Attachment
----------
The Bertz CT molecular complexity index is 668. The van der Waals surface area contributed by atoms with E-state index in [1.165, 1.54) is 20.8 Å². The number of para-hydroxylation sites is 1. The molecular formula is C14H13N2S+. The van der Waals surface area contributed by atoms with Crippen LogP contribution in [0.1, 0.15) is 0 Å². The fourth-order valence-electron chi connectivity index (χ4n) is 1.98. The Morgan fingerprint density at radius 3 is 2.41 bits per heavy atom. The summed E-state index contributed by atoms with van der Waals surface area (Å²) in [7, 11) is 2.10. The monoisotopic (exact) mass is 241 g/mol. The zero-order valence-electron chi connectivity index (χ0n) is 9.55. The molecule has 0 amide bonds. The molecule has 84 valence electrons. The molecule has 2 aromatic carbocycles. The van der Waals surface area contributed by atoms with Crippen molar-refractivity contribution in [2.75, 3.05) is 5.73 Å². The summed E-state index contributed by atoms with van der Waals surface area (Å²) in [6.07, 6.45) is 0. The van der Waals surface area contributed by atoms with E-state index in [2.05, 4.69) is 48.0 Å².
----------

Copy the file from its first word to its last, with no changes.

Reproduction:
The Bertz CT molecular complexity index is 668. The van der Waals surface area contributed by atoms with E-state index in [1.165, 1.54) is 20.8 Å². The number of para-hydroxylation sites is 1. The molecular formula is C14H13N2S+. The van der Waals surface area contributed by atoms with Crippen LogP contribution in [0.1, 0.15) is 0 Å². The fourth-order valence-electron chi connectivity index (χ4n) is 1.98. The Morgan fingerprint density at radius 3 is 2.41 bits per heavy atom. The summed E-state index contributed by atoms with van der Waals surface area (Å²) in [7, 11) is 2.10. The monoisotopic (exact) mass is 241 g/mol. The zero-order valence-electron chi connectivity index (χ0n) is 9.55. The molecule has 0 amide bonds. The molecule has 84 valence electrons. The molecule has 2 aromatic carbocycles. The van der Waals surface area contributed by atoms with Crippen molar-refractivity contribution in [2.75, 3.05) is 5.73 Å². The summed E-state index contributed by atoms with van der Waals surface area (Å²) in [6.07, 6.45) is 0. The van der Waals surface area contributed by atoms with E-state index in [2.05, 4.69) is 48.0 Å².